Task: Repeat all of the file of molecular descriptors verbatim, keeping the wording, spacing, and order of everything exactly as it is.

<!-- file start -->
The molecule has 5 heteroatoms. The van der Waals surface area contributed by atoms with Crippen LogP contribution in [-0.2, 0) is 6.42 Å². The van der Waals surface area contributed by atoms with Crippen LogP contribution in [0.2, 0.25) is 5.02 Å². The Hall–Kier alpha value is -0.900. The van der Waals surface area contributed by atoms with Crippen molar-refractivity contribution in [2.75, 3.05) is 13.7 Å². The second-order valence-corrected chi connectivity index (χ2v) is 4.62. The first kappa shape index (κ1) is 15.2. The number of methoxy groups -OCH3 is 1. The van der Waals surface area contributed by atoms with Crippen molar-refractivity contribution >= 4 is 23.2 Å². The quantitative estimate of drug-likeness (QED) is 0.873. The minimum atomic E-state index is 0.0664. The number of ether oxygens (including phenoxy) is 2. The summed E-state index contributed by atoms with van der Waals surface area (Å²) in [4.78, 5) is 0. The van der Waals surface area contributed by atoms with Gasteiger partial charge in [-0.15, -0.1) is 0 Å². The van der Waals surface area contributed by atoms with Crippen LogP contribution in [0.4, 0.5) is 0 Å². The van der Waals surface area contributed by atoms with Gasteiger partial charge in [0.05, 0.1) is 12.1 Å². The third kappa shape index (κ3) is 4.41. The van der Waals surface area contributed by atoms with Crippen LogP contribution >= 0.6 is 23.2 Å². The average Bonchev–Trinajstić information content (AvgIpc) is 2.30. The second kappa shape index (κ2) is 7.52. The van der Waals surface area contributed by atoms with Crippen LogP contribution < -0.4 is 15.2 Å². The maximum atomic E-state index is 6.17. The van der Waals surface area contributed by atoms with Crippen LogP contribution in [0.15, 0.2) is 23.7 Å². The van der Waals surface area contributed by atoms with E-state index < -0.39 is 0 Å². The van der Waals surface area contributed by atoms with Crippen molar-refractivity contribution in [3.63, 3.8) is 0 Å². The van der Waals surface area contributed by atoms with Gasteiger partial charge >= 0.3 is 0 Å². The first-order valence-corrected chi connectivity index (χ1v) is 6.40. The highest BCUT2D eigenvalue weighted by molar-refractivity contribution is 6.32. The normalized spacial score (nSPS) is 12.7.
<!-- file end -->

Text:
The molecule has 5 heteroatoms. The van der Waals surface area contributed by atoms with Crippen LogP contribution in [-0.2, 0) is 6.42 Å². The van der Waals surface area contributed by atoms with Crippen LogP contribution in [0.2, 0.25) is 5.02 Å². The Hall–Kier alpha value is -0.900. The van der Waals surface area contributed by atoms with Crippen molar-refractivity contribution in [2.75, 3.05) is 13.7 Å². The second-order valence-corrected chi connectivity index (χ2v) is 4.62. The first kappa shape index (κ1) is 15.2. The number of methoxy groups -OCH3 is 1. The van der Waals surface area contributed by atoms with Crippen molar-refractivity contribution >= 4 is 23.2 Å². The quantitative estimate of drug-likeness (QED) is 0.873. The minimum atomic E-state index is 0.0664. The number of ether oxygens (including phenoxy) is 2. The summed E-state index contributed by atoms with van der Waals surface area (Å²) in [4.78, 5) is 0. The van der Waals surface area contributed by atoms with Gasteiger partial charge in [-0.15, -0.1) is 0 Å². The van der Waals surface area contributed by atoms with Crippen LogP contribution in [0.4, 0.5) is 0 Å². The van der Waals surface area contributed by atoms with Gasteiger partial charge in [0.05, 0.1) is 12.1 Å². The third kappa shape index (κ3) is 4.41. The van der Waals surface area contributed by atoms with Crippen LogP contribution >= 0.6 is 23.2 Å². The average Bonchev–Trinajstić information content (AvgIpc) is 2.30. The second kappa shape index (κ2) is 7.52. The van der Waals surface area contributed by atoms with Crippen LogP contribution < -0.4 is 15.2 Å². The maximum atomic E-state index is 6.17. The van der Waals surface area contributed by atoms with Crippen LogP contribution in [0.15, 0.2) is 23.7 Å². The van der Waals surface area contributed by atoms with E-state index < -0.39 is 0 Å². The van der Waals surface area contributed by atoms with Crippen molar-refractivity contribution in [3.63, 3.8) is 0 Å². The van der Waals surface area contributed by atoms with Gasteiger partial charge >= 0.3 is 0 Å². The first-order valence-corrected chi connectivity index (χ1v) is 6.40. The highest BCUT2D eigenvalue weighted by molar-refractivity contribution is 6.32. The normalized spacial score (nSPS) is 12.7.